Even though it didn’t really have to, Eastbound and Down, in its final episode, justified why I fell gaga over the series in the first place. In fact, this final season as a whole was one big metaphorical Danny McBride giving a stiff middle finger to the thought that the show couldn’t replicate its early the magic.
But now it’s all over. If there was crying in baseball, there would be nothing left to do but wipe away the tears and watch Kenny ride off deep into the fading sunset. When you’re a fan of a television show, there’s always a lingering feeling that they’ll find a way to leave you disappointed when the time comes to say goodbye. Television fans have been burned on this before and they damn well will again. If there was one show, one man, that could go out with an episode that was as good as any that have come before it, we could put our trust in Kenny Powers.
In Eastbound’s swansong, “Chapter 29,” Kenny rewarded our faith with a truly sidesplitting farewell. It starts with Eastbound’s trademark opening scene. We’ve seen some great surprise beginnings to episodes, but Eastbound spared no expense by using Sacha Baron Cohen to start the final frame with some of the shock value that made him a sought after name in the film industry. With full-frontal male nudity as a precursor to an explosive 30 minutes, Jody Hill, Danny McBride and John Carcieri, the episode’s credited writers, made sure Eastbound fans won’t soon forget how Kenny’s journey ends.
Cohen’s appearance as a perverse network executive is the last in a long line of important figures showing up to give Kenny another shot at redemption. For the second time in as many weeks, Kenny reaches the pinnacle of his career. He gets his own show twice. He alienates his co-workers, friends and family and realizes that he made the biggest mistake of his life in the process.
In the end, Kenny finally ditched his selfish ways and the show ended how most imaged it would. After last week’s “Chapter 28,” I felt that maybe the only true way to give Kenny the ending he deserved was to bring the character full circle. He started out as a broken man coiled up on his brother’s couch, knocked out of baseball and failing to adapt to “normal” life. Now all these years later, Kenny was back on Dustin’s couch, again broken under the weight of his own outlandish, repulsive ego.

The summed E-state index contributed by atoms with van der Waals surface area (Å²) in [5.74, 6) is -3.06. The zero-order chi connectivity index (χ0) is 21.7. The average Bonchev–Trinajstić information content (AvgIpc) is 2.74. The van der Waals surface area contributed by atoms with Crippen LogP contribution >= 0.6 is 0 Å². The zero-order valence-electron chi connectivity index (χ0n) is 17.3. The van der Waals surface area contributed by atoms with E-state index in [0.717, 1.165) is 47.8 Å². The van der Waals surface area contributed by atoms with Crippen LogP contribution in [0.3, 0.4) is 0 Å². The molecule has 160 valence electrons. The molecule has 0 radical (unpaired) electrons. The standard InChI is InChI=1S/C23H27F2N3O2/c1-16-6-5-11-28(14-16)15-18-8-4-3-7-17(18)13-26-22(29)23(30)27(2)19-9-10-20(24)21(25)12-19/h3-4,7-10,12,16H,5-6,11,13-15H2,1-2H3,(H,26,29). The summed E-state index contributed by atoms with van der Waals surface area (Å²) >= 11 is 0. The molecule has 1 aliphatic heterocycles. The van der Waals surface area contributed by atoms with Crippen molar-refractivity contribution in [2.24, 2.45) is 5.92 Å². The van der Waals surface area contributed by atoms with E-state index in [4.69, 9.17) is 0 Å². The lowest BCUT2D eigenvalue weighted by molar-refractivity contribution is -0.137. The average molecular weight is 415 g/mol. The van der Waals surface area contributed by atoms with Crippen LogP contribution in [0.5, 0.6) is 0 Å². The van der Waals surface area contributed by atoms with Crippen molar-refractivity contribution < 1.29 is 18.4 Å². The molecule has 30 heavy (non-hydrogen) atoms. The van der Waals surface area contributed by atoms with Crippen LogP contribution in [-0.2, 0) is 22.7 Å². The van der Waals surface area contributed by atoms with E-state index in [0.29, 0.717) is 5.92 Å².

It could have been the dark ending I’m sure most people didn’t want, but really the ending the character deserved. I also realized it wasn’t a particularly funny way for one of the great television characters to go out. With more than 40 minutes left in the series, Kenny had enough time to right his wrongs. Kenny Claus was ready to deliver joy to all under the chilly cloak of night.
“Sometimes even lone wolves travel in packs,” he says before wrangling Dakota in the woods.
“Chapter 29” gave us plenty of old Kenny, but also the new Kenny we are going to miss: the guy who leans over to a random parent at a school play and whispers that his son is the fucking star, the grieving divorcee who meticulously explains Southwest Airlines deals to his kids and the screenwriter with an imaginative mind. The ending of Kenny’s movie is everything we could have dreamed of and more, from the Batman reference to the Africa love story and even the Lindsay Lohan cameo.
There’s almost nothing to gripe about, other than the unfortunate absence of Ashley Schaeffer during the final season. The ending of Eastbound and Down wasn’t just the celebration of a magical run that Seinfeld and The Office trotted out. Kenny Powers walked away from the spotlight with the ending he deserved: resurrecting his crumbling family life, a powerful climax to his television career and a taste of what could be the most epic sports movie of all time. As a stand-alone episode in the cannon of the series, it’s easily one of Eastbound’s sharpest entries and it will rightfully stand tall among the best endings for any comedy series.
For the season premiere, I wrote about Mariano Rivera’s spine-tingling send off at Yankee Stadium, an ode to a sparkling run of dominance amid grace. Rivera’s final season was one big extended farewell tour, but at the same time he still put together an impressive season as a 43-year old. Everyone knew the end was coming but no one could have anticipated the feeling, the unexplainable raw emotions, it would stir up.
Anyone associated with the production of a television show knows that leaving in a wholly satisfying way is nearly an impossible feat. Eastbound and Down deserves praise because it never labored or hit an extended rough patch. It was the Mariano Rivera of scripted comedies, with unrelenting consistency and creativity when it seemed that the premise of the show was destined to be exhausted. Kenny Powers charmed and fucked his way to the top. With an unexpected, satisfying final season, he rallied his team into the upper-echelon of television comedies with a hall of fame worthy performance.
As he sits in his new Santa Fe home clicking and clacking away at his keyboard, Kenny couldn’t have nailed the ending to his movie any better.
The screen cuts to black and the audience goes “fucking ape shit.”